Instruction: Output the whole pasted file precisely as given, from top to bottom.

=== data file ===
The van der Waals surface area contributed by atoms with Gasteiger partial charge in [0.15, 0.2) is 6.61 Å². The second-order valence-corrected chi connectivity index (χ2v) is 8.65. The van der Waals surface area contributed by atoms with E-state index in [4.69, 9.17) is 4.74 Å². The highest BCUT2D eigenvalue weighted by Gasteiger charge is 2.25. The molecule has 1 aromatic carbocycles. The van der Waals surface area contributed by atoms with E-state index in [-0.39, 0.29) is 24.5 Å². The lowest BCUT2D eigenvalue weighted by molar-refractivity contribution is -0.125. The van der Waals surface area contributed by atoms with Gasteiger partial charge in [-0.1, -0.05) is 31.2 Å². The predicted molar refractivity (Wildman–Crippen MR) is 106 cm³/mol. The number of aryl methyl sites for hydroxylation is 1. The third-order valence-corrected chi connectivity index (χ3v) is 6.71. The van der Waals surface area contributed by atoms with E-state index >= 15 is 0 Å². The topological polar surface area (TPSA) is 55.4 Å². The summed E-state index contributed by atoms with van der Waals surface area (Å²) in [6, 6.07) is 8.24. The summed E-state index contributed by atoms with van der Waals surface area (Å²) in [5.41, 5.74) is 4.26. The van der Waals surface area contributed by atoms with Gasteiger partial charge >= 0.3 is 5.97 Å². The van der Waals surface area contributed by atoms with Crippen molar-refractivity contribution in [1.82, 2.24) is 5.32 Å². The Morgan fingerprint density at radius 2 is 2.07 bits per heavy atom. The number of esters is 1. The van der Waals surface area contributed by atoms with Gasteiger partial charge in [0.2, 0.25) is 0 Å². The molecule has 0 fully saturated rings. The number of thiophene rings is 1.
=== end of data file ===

The van der Waals surface area contributed by atoms with Gasteiger partial charge in [0.15, 0.2) is 6.61 Å². The second-order valence-corrected chi connectivity index (χ2v) is 8.65. The van der Waals surface area contributed by atoms with E-state index in [4.69, 9.17) is 4.74 Å². The highest BCUT2D eigenvalue weighted by Gasteiger charge is 2.25. The molecule has 1 aromatic carbocycles. The van der Waals surface area contributed by atoms with E-state index in [-0.39, 0.29) is 24.5 Å². The lowest BCUT2D eigenvalue weighted by molar-refractivity contribution is -0.125. The van der Waals surface area contributed by atoms with Gasteiger partial charge in [-0.1, -0.05) is 31.2 Å². The predicted molar refractivity (Wildman–Crippen MR) is 106 cm³/mol. The number of aryl methyl sites for hydroxylation is 1. The third-order valence-corrected chi connectivity index (χ3v) is 6.71. The van der Waals surface area contributed by atoms with E-state index >= 15 is 0 Å². The topological polar surface area (TPSA) is 55.4 Å². The summed E-state index contributed by atoms with van der Waals surface area (Å²) in [6, 6.07) is 8.24. The summed E-state index contributed by atoms with van der Waals surface area (Å²) in [5.41, 5.74) is 4.26. The van der Waals surface area contributed by atoms with Gasteiger partial charge >= 0.3 is 5.97 Å². The van der Waals surface area contributed by atoms with Crippen molar-refractivity contribution in [1.82, 2.24) is 5.32 Å². The Morgan fingerprint density at radius 2 is 2.07 bits per heavy atom. The number of esters is 1. The van der Waals surface area contributed by atoms with Gasteiger partial charge in [0.2, 0.25) is 0 Å². The molecule has 0 fully saturated rings. The number of thiophene rings is 1.